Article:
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Scheffler v. Gurstel Chargo, P.A.

United States Court of Appeals, Eighth Circuit

August 27, 2018

Troy K. Scheffler Plaintiff- Appellant
v.
Gurstel Chargo, P.A. Defendant-Appellee

          Submitted: May 15, 2018.

          Appeal from United States District Court for the District of Minnesota

          Before SHEPHERD, MELLOY, and GRASZ, Circuit Judges.

          GRASZ, CIRCUIT JUDGE.

         Troy Scheffler sued Gurstel Chargo, P.A. ("Gurstel"), claiming Gurstel violated the Fair Debt Collection Practices Act ("FDCPA"). The district court[1]granted Gurstel's motion for summary judgment. We affirm.

          I. Background

         Scheffler is a former debt collector who has litigated a number of FDCPA claims against other debt collectors. Gurstel is a law firm engaged in debt collection. Scheffler's case against Gurstel involves a credit card debt for which Gurstel obtained judgment against Scheffler in 2009, and later communications between Scheffler and Gurstel.

         In both 2014 and 2015, Gurstel mailed Financial One Credit Union a garnishment notice in an attempt to collect on the judgment. Each time, Gurstel also mailed a copy of the garnishment summons to Scheffler, along with a similar cover letter. The 2015 cover letter stated, "These documents were served upon Financial One Credit Union, on or about August 6, 2015. If you have any questions, please contact one of our collection representatives at 800-514-0791." (emphasis in original). The letter also included what is sometimes referred to in the industry as a "mini-Miranda" warning, which stated: "This communication is from a debt collector and is an attempt to collect a debt. Any information obtained will be used for that purpose."

         In September 2015, Scheffler called the telephone number included in the 2015 cover letter and reached Gurstel collection representative John Salter. The conversation quickly drifted toward the underlying debt, prompting Scheffler to ask, "OK, so what am I gonna do about that?" In response, Salter broached the possibility of settling the debt. Scheffler soon told Salter that Scheffler had sent Gurstel a "cease" letter and suggested Salter violated its directive. The conversation ended soon after.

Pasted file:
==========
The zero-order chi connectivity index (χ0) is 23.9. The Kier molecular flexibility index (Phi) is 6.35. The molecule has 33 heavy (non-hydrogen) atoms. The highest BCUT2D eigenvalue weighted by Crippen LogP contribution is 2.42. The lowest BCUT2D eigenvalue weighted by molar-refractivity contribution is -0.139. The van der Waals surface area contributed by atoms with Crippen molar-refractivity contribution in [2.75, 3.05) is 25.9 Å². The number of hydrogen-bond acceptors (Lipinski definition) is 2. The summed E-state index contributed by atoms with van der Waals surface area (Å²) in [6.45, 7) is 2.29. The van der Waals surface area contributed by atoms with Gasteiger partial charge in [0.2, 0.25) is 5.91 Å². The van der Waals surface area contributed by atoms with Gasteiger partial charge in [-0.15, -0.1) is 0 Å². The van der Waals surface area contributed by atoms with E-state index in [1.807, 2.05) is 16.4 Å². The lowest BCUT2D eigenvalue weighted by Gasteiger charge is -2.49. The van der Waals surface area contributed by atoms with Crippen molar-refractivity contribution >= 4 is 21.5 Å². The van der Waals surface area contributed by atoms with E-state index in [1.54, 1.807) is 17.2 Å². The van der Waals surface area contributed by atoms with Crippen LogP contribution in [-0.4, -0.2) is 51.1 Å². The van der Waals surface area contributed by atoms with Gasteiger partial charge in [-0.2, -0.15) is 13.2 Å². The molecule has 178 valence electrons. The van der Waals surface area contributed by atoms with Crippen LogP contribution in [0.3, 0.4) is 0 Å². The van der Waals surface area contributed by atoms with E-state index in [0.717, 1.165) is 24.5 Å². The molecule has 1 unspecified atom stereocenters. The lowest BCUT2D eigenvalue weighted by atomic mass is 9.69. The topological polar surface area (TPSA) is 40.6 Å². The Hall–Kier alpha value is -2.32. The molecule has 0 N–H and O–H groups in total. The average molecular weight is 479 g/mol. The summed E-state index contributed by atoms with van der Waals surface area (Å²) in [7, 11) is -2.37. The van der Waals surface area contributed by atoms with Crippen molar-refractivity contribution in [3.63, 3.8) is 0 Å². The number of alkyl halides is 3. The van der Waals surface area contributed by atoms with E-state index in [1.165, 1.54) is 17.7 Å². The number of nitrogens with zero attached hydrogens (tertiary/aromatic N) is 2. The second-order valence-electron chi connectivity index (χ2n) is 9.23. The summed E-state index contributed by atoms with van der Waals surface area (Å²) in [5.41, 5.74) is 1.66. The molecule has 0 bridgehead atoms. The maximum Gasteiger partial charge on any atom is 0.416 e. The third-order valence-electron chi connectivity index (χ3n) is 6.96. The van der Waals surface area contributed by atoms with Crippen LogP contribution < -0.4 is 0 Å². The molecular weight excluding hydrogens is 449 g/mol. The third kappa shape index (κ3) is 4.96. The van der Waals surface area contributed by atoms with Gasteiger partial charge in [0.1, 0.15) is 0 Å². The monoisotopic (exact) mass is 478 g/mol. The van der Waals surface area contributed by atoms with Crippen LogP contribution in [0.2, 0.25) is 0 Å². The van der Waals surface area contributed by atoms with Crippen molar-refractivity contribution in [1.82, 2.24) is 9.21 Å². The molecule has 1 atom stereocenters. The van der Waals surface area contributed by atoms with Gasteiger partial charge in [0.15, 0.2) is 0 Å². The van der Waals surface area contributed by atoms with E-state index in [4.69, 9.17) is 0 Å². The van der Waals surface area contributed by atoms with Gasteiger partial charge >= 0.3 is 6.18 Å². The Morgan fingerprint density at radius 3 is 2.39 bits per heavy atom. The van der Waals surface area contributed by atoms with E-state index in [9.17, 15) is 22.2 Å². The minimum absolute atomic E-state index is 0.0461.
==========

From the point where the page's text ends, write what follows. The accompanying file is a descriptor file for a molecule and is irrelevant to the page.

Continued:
Scheffler thereafter sued Gurstel in state court and Gurstel removed the case to federal court. Scheffler's operative complaint alleged that Gurstel violated his rights under provisions of the FDCPA, 15 U.S.C. §§ 1692c(c) and 1692e(10). Section 1692c(c), entitled "Ceasing communication," states in part:

If a consumer notifies a debt collector in writing that the consumer refuses to pay a debt or that the consumer wishes the debt collector to cease further communication with the consumer, the debt collector shall not communicate further with the consumer with respect to such debt . . . .

         The FDCPA expressly exempts certain communications, including those made "to notify the consumer that the debt collector or creditor may invoke specified remedies which are ordinarily invoked by such debt collector or creditor." Id. at § 1692c(c)(2).

         Section 1692e, entitled "False or misleading misrepresentations," prohibits a debt collector from using "any false, deceptive, or misleading representation or means in connection with the collection of any debt." It is deemed a violation if a debt collector makes "use of any false representation or deceptive means to collect or attempt to collect any debt or to obtain information concerning a consumer." Id. at § 1692e(10).

         Scheffler alleged his rights under § 1692c(c) were violated when, after receiving his cease letter, Gurstel: (1) sent Scheffler the garnishment summons cover letter; and (2) tried to collect the underlying debt during the September phone call. As to the alleged violation of § 1692e(10), Scheffler alleged the cover letter to the garnishment summons was part of a false and deceptive practice under which Gurtsel "deceives debtor consumers to telephone their business to discuss a garnishment summons when in fact the telephone number provided reaches those unable to discuss legal documents." ...


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